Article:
Fr.  Joseph Griva  S.J..

    Edward Griva was born near Turin, Italy on September 20, 1864.  Following a formal education in his native country, Griva completed his schooling in the Society of Jesus at DeSmet, Idaho.
    Griva's initial Missionary experience was among the Assiniboine Indians (1894-1895) at St. Paul's Mission.  Here he began the study of his first Native American Language, a learning process that progressed through twelve Indian tongues during his following half century in the mission field.  Later stations were at St. Charles Mission, Pryor Creek, Montana among the Crow Indians (1895-1898), the Yakima Reservation (1898-1902), St. Francis Regis Mission on the Colville Reservation (1902-1903), back again to the Assiniboine (1904-1907) and St. Ignatius Mission among the Kalispel and Kootenai (1907-1912).
    Deteriorating Health caused Griva to be transferred to an Italian parish in San Jose, California in 1912 but a year later he returned to the Colville Reservation.  Here he remained at Nespelem and Omak from 1913 until his death in 1948.
    Griva's facility in learning  Indian languages was amazing.  At one point he was thought to be the only white man able to speak and write the Yakima language, and only one of two in the the first half of the twentieth century to speak Assiniboine.  He also wrote dictionaries in Columbia, Colville, Crow and Kalispel languages plus various other grammars and texts.
    His autobiography states:

"No one can expect to learn these languages by himself but he must listen to the way that the Indians speak both with regard to pronunciation (and) as to the way of making a sentence.  Hence I tried to pay close attention to the way of talking of the Indians whenever I had a chance, and write down in a small memorandum all the words that I could catch, and then ask the meaning of every word and write it.  It is a study that requires lots of time and still more patience."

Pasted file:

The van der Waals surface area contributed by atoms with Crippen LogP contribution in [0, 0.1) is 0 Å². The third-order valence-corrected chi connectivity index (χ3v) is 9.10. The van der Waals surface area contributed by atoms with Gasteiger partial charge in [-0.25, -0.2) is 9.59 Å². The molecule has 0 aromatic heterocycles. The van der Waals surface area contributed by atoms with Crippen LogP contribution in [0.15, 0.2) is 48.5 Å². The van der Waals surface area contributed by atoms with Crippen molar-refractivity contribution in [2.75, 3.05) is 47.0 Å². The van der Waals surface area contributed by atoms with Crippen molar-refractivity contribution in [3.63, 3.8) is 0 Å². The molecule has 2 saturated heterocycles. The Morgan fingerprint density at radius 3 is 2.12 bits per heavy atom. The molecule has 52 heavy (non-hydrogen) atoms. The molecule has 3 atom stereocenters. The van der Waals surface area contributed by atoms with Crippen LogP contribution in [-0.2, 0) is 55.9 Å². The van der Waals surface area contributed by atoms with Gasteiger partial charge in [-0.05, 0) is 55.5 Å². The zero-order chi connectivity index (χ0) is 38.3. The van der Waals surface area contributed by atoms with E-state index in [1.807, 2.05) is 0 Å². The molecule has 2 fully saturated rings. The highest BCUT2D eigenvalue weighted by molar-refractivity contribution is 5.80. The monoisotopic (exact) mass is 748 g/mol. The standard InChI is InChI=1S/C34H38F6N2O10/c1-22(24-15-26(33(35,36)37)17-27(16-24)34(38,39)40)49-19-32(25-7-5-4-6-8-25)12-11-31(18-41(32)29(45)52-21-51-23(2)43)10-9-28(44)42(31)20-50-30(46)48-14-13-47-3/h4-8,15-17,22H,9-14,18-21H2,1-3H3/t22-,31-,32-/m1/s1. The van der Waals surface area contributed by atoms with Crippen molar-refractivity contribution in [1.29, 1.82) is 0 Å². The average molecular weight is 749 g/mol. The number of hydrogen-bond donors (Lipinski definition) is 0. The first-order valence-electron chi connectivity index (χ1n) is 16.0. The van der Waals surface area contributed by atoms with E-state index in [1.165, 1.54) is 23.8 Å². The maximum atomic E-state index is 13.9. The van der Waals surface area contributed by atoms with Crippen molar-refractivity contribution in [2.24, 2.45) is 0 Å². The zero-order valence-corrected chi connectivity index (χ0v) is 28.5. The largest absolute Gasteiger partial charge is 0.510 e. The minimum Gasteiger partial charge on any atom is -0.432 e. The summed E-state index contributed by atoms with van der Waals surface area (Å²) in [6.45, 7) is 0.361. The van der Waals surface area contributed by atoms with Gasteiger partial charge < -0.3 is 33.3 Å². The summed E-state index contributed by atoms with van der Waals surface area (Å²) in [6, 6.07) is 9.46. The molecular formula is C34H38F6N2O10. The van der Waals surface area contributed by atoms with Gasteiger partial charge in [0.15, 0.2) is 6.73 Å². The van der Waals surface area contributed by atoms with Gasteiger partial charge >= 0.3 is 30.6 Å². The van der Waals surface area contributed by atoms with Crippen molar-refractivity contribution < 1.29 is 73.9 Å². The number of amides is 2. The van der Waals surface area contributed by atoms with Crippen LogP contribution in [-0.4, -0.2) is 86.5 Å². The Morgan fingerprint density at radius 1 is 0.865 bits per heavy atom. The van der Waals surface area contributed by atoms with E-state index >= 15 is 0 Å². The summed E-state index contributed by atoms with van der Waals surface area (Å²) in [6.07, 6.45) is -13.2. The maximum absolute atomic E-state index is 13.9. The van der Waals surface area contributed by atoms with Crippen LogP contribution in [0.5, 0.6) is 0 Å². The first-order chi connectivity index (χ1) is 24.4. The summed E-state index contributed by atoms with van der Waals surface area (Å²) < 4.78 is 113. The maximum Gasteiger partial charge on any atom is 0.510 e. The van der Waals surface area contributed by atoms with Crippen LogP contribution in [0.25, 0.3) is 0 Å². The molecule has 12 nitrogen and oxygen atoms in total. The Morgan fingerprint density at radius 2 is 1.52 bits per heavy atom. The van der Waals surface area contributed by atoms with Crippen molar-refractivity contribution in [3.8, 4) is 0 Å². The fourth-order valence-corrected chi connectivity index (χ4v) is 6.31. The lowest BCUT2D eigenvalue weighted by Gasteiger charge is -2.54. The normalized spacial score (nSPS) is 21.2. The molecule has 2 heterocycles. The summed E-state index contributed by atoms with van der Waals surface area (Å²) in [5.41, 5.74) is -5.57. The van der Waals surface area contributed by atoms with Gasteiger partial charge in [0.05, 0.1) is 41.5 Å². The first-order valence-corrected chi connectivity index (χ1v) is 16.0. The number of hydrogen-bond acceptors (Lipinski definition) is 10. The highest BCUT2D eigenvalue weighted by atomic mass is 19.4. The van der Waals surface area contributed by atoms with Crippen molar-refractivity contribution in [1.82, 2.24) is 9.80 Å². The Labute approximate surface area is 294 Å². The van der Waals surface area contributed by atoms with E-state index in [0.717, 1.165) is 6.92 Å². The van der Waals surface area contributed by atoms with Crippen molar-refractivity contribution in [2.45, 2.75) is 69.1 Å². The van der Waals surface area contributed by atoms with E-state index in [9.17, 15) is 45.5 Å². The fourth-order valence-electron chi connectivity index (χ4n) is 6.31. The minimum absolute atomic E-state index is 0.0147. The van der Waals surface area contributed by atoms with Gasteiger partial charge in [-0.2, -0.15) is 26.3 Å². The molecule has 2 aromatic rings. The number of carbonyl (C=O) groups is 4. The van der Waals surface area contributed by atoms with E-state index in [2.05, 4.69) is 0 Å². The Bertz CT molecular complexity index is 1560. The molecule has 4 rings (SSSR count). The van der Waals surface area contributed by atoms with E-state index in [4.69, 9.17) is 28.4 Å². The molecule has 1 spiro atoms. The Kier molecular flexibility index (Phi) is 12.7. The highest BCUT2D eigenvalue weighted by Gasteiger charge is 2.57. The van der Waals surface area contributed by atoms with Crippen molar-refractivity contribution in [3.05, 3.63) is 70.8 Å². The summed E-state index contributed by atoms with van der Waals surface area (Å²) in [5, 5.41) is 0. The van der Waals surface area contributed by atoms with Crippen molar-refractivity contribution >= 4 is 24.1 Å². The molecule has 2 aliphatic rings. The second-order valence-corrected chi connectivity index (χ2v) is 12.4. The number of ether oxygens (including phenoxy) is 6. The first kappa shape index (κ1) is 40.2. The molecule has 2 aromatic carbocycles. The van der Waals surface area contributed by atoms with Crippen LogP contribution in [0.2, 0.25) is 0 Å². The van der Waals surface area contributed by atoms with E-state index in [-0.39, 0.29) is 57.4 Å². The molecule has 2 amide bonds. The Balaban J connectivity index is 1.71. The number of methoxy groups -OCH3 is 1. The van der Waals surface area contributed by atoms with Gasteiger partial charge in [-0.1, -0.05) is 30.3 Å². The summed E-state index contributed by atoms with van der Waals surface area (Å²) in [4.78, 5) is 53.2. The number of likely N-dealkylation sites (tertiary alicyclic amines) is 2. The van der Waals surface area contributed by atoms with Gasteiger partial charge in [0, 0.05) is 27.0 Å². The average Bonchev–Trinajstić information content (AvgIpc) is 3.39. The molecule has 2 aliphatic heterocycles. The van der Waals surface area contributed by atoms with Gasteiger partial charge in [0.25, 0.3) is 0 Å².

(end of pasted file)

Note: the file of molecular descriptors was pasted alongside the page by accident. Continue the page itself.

In leaning an Indian language Griva also relied heavily on previously published material, even some from other tribes.  He successfully used Sioux tribal materials developed in South Dakota in his work with the Assiniboine since both tribes belonged to the same language group.  Yet, in the end, he concluded that "many people have the idea that one Indian language helps to learn another.  It is not so by any means."
    An incredibly diligent worker, Father Griva helped to construct sixteen churches around the Pacific Northwest.  Yet, it was his Indian language work that was the source of this greatest pride.  He feared for the safety of his manuscripts to the point where, in 1946, he solicited, through a newspaper article, a vault in which to place his holdings.  Upon his death two years later on October 21, 1948 his linguistic materials came to the Oregon Province Archives where they testify to his position as premier Jesuit linguist among the Salsas tribes.
Excerpt from the "Guide to the Microfilm Edition of the Oregon Province Archives of the Society of Jesus Indian Language Collection: The Pacific Northwest Tribes". Copy write, Gonzaga University, Spokane, WA, 1976